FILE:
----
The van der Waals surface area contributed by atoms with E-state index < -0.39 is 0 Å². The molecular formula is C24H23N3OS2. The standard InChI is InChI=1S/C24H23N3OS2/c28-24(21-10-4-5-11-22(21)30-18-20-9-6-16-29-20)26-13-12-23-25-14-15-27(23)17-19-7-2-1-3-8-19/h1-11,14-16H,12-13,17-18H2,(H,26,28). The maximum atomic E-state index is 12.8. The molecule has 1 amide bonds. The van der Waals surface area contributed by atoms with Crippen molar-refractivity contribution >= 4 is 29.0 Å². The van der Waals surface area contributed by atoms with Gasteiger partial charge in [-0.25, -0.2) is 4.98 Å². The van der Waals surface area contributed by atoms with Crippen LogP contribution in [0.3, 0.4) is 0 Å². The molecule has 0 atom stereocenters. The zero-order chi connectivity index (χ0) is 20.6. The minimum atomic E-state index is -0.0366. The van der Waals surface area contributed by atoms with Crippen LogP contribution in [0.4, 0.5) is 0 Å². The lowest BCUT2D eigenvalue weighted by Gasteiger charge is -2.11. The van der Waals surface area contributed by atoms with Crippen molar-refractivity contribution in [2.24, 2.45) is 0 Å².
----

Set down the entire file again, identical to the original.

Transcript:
The van der Waals surface area contributed by atoms with E-state index < -0.39 is 0 Å². The molecular formula is C24H23N3OS2. The standard InChI is InChI=1S/C24H23N3OS2/c28-24(21-10-4-5-11-22(21)30-18-20-9-6-16-29-20)26-13-12-23-25-14-15-27(23)17-19-7-2-1-3-8-19/h1-11,14-16H,12-13,17-18H2,(H,26,28). The maximum atomic E-state index is 12.8. The molecule has 1 amide bonds. The van der Waals surface area contributed by atoms with Crippen molar-refractivity contribution >= 4 is 29.0 Å². The van der Waals surface area contributed by atoms with Gasteiger partial charge in [-0.25, -0.2) is 4.98 Å². The van der Waals surface area contributed by atoms with Crippen LogP contribution in [0.3, 0.4) is 0 Å². The molecule has 0 atom stereocenters. The zero-order chi connectivity index (χ0) is 20.6. The minimum atomic E-state index is -0.0366. The van der Waals surface area contributed by atoms with Crippen LogP contribution in [0.4, 0.5) is 0 Å². The lowest BCUT2D eigenvalue weighted by Gasteiger charge is -2.11. The van der Waals surface area contributed by atoms with Crippen molar-refractivity contribution in [2.24, 2.45) is 0 Å².